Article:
Sustainable Design Awards Toolkit

Section 4.8 - Changing design perspectives

Sustainability is not all about new technologies and the latest equipment. It can simply mean making the most out of what's around us. Sustainable design can be seen as a new way of thinking, a design that involves changing people's perspective on how design should be created and developing it to a more sustainable way of thinking. Stuart Walker seems to be leading the way in this area, concluding in a recent journal that "it's important to get the ideas out there for people to see, and criticize and react to." If you can get people to react to products, concepts and ideas then at least they're taking notice. Stuart Walker has spent the last few years developing various prototypes of chairs, lamps, radios, jewellery, phones and other goods with 3 important principles in mind.

  •  Economic priorities of business
  •  Environmental responsibility and minimizing the impact
  •  Social responsibility
Stuart Walkers Chair Walker's products aim to reduce a reliance on capital, energy intensive tools, use readily available localized materials and production methods. Using local materials, labour and skills would go some way to achieve this. His products include chairs from local wood, lamps from twigs with bottles for lampshades and case-less phones where components are simply attached to plywood.
So what are the benefits of localizing production?
It adds a culture and richness to our products, illustrating bigger concerns. It reduces transportation and packaging costs, promotes a cyclic use of materials, creates local opportunities for repair and maintenance, and gives a culture or society an identity. Stuart Walker does not state that all products should be made in this way, he just indicates that we as designers are perhaps too quick to go down already mapped out avenues without finding better routes for ourselves.

Sustainable development does not aim, at present, to make everything totally sustainable in the short-term, only to educate and develop designers for a more sustainable and improved future in the long-term.

Electrolux Industrial Design and Cranfield University are working together and developing innovative designs to try to change people's perspectives and views on Eco-design. They have developed the Eco-kitchen which is aimed to improve the user's efficiency in the kitchen at the same time taking into account environmental issues through creative design concepts.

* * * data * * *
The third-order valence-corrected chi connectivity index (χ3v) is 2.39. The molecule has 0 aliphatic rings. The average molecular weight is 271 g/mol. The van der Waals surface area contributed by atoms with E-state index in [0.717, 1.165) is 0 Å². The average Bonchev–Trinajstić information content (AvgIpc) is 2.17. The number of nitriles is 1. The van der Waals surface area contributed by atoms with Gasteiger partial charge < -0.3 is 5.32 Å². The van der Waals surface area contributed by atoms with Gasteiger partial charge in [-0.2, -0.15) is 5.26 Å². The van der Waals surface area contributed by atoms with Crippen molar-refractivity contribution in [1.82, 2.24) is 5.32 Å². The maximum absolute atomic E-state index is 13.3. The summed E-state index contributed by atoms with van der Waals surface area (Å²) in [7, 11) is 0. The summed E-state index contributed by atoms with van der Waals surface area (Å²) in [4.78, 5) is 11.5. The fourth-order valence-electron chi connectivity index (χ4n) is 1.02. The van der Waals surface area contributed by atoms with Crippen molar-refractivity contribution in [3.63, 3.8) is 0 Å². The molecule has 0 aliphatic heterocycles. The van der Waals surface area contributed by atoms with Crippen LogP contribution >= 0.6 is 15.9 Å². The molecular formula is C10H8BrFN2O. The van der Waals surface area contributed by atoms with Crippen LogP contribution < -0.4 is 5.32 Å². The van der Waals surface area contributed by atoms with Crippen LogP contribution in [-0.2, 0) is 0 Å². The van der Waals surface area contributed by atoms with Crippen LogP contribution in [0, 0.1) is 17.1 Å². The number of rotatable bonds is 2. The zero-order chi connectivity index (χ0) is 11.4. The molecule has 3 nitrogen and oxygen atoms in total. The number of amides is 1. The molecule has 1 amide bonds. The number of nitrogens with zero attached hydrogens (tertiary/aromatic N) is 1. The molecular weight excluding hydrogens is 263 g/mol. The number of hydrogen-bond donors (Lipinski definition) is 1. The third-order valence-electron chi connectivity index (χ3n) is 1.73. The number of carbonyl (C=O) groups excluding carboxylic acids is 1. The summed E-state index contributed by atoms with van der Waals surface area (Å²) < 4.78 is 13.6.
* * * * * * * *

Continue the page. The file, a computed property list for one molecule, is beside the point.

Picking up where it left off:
The kitchen is said to be the area of any house that is used the most and therefore has the largest environmental impact. Designers have a part to play in promoting less materialistic concepts when it comes to kitchen products. The Eco-kitchen project aims to achieve this responsibility through innovative design.
The Datawall design shown on the left acts as the brain of the kitchen giving information on levels of use of kitchen products, various menus, food inventories and even a link to the supermarket!
Smartsink The Smart Sink aims to minimize water use by using a smart tap that can be set at spray or at mist. There are two levels, one showing consumption and the other showing the amount of water in the sink, it also has a grey water purifier. All of the Smart Sink's features are designed with improving the product's sustainability.

Chest Freezer Lastly the Chest freezer is shown here. It's a simple change that makes so much difference. By stacking up the food that's stored in the freezer it not only allows and promotes the sorting of waste, it also reduces the energy waste of conventional freezers. The idea being that conventional freezer allows a 'fall-out' system of energy when opened.

Further useful resources

The following websites should be used as useful resources as initiatives that promote the awareness of sustainable design gathered from Michael Evamy's excellent 'Redesign' book.

  Millennium Products

Exercised its power and influence in the design world by celebrating the most innovative designs towards the end of the millennium, rewarding sustainability and highlighting company methods to aspire to.

Design Sense

Continually recognises sustainability in design and architecture by an annual award at the museum.

  The Centre for Sustainable Design

Suppliers of Ecodesign tools and techniques to companies, holding around 30 conferences promoting the area, highlights innovation, quality and leading work in design.


Inspirational Current Work
4.1  Inspiration
4.2  Alternative energy sources
4.3  Alternative materials in products
4.4  Efficient products
4.5  Design for disassembly
4.6  Innovative redesign
4.7  Transportation visions
4.8  Changing design perspectives
Toolkit Index
Section 1.
Sustainability Issues
Section 2.
Companies and Products
Section 3.
Ecodesign Tools
Section 4.
Inspirational current work

Biodegradable products containing Mater-Bi polymers

Photograph of a hand with the sun behind